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Three Cuban-American congress members lead effort to revive Cuban Refugee program.
Three Cuban-American congress members lead effort to revive Cuban Refugee program. Photos: Getty Images

Three Cuban members of Congress send letter to Biden admin to resume Cuban refugee program

Reps. Mario Díaz-Balart, María Elvira Salazar and Carlos Giménez sent the letter on Tues., Oct. 18.

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On Tuesday, Oct. 18, three Cuban-American members of Congress from Florida, Reps. Mario Díaz-Balart, María Elvira Salazar and Carlos Giménez, sent a letter to U.S. Secretary of State Antony Blinken and Secretary of the Department of Homeland Security Alejandro Mayorkas, over the possible revival and resumption of the Refugee Admissions Program in Cuba (USRAP). 

Signed by President Joe Biden, The 2022 Presidential Refugee Admissions Determination had Cuba along with a handful of other countries and regions to allow them to regularly process applicants in their home countries. 

Refugees generally have to be outside their countries to be processed by USRAP. Cuban refugees were part of a quota of 15,000 for the Latin American and Caribbean region as part of a global peak for the period of 125,000 in 2022. 

The letter says that "refugees in Cuba have not been able to take advantage of this program for four years at a time of increasing repression on the island and in particular, as a result of the historic protests of July 11, 2021, when many activists they have been imprisoned, abused, harassed and persecuted for exercising their basic rights.” 

The three Florida officials also say that many pro-democracy activists have gotten prison sentences for decades in addition to their families having also suffered different forms of persecution. Also in the letter, it reveals that the regime has no concerns about taking advantage of family relationships to silence those in disagreement. 

“As a result, the signatories would anticipate a growing number of refugee claimants in response to the repressive escalation,” the letter warns.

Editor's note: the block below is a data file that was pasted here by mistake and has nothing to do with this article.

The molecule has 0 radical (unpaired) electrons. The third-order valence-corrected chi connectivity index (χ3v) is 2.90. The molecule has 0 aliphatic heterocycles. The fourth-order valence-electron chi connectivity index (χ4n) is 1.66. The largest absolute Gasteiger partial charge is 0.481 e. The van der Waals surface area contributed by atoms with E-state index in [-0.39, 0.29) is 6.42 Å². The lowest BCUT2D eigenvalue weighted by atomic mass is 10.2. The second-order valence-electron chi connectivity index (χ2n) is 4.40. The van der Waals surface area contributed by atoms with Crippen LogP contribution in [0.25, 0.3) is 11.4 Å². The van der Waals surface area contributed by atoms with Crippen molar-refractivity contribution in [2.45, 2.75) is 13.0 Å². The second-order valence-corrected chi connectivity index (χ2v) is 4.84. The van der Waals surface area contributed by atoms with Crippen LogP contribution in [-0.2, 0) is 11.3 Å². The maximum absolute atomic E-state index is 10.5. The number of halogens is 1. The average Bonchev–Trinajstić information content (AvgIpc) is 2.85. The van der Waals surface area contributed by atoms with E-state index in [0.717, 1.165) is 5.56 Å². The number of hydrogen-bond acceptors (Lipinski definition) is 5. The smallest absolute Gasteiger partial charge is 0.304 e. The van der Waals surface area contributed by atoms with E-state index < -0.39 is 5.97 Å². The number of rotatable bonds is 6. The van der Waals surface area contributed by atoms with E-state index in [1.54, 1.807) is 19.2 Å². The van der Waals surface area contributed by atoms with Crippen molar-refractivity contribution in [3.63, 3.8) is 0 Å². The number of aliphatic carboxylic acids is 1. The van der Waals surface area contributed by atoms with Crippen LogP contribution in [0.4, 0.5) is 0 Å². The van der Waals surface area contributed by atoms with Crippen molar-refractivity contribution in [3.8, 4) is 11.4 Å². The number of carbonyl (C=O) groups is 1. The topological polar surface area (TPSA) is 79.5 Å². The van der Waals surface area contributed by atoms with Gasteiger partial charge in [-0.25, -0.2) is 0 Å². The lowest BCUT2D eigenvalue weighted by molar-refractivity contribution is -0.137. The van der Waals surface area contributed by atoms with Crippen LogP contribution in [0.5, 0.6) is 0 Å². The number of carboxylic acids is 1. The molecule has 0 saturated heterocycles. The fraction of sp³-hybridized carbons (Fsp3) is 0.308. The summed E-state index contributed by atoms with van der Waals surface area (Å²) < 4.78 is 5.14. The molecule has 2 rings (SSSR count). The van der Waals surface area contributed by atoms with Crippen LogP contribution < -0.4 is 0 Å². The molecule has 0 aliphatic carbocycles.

A Cuban citizen must show that they belong to one of the following groups in order to be eligible: members of persecuted religious minorities, human rights activists, former political prisoners, recruited in forced labor schemes (1965-1968), persons deprived of their professional credentials or subjected to other disproportionately harsh or discriminatory treatment as a result of their perceived or actual political or religious beliefs or activities.

“We believe that the same reasoning applies to Cuban nationals who face persecution from inside their island prison, as well as those who request it elsewhere,” the three wrote about their concern for the four-year pause of the refugee program, after its initial suspension, and more than a year after the protests of July 11, 2021 in Havana. 

“Therefore, we request information on the plans regarding this important lifeline for those escaping the crushing oppression that the dictatorship inflicts on the Cuban people,” the letter concluded. 

Back in 2018, the Trump Administration was responsible for the initial halt on the program after dozens of diplomats reported health problems and decided to reduce staff at the embassy in Cuba to a minimum. 

In September, the U.S. Embassy in Havana announced that it would resume all immigrant visa services in Cuba and expedite the processing of Cuban family reunification in the new year.

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